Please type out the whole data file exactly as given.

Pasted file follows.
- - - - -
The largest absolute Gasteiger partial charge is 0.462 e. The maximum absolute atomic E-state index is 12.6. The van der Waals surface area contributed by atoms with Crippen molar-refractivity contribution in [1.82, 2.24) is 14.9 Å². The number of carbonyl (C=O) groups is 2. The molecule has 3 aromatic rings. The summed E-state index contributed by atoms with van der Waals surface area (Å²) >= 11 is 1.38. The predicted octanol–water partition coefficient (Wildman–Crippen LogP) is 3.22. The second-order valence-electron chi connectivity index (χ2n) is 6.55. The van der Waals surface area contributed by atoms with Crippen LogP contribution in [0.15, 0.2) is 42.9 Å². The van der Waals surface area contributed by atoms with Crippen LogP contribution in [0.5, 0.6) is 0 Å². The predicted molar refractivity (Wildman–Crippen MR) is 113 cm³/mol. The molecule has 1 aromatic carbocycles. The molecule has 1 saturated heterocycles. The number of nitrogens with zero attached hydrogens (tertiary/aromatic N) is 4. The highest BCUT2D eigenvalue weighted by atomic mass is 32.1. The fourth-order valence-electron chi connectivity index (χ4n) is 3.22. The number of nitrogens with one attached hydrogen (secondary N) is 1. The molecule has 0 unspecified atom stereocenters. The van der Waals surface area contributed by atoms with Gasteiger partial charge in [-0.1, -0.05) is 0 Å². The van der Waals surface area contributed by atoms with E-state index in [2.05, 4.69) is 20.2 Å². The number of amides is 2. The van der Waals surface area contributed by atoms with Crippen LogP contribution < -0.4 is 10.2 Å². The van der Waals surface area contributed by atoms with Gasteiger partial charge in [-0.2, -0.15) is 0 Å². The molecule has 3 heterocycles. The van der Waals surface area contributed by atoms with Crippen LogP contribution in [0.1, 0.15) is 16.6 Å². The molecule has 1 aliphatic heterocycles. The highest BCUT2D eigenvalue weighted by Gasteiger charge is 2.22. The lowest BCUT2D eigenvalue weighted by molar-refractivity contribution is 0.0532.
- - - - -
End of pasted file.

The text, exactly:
The largest absolute Gasteiger partial charge is 0.462 e. The maximum absolute atomic E-state index is 12.6. The van der Waals surface area contributed by atoms with Crippen molar-refractivity contribution in [1.82, 2.24) is 14.9 Å². The number of carbonyl (C=O) groups is 2. The molecule has 3 aromatic rings. The summed E-state index contributed by atoms with van der Waals surface area (Å²) >= 11 is 1.38. The predicted octanol–water partition coefficient (Wildman–Crippen LogP) is 3.22. The second-order valence-electron chi connectivity index (χ2n) is 6.55. The van der Waals surface area contributed by atoms with Crippen LogP contribution in [0.15, 0.2) is 42.9 Å². The van der Waals surface area contributed by atoms with Crippen LogP contribution in [0.5, 0.6) is 0 Å². The predicted molar refractivity (Wildman–Crippen MR) is 113 cm³/mol. The molecule has 1 aromatic carbocycles. The molecule has 1 saturated heterocycles. The number of nitrogens with zero attached hydrogens (tertiary/aromatic N) is 4. The highest BCUT2D eigenvalue weighted by atomic mass is 32.1. The fourth-order valence-electron chi connectivity index (χ4n) is 3.22. The number of nitrogens with one attached hydrogen (secondary N) is 1. The molecule has 0 unspecified atom stereocenters. The van der Waals surface area contributed by atoms with Gasteiger partial charge in [-0.1, -0.05) is 0 Å². The van der Waals surface area contributed by atoms with E-state index in [2.05, 4.69) is 20.2 Å². The number of amides is 2. The van der Waals surface area contributed by atoms with Crippen LogP contribution < -0.4 is 10.2 Å². The van der Waals surface area contributed by atoms with Gasteiger partial charge in [-0.2, -0.15) is 0 Å². The molecule has 3 heterocycles. The van der Waals surface area contributed by atoms with Crippen LogP contribution in [0.1, 0.15) is 16.6 Å². The molecule has 1 aliphatic heterocycles. The highest BCUT2D eigenvalue weighted by Gasteiger charge is 2.22. The lowest BCUT2D eigenvalue weighted by molar-refractivity contribution is 0.0532.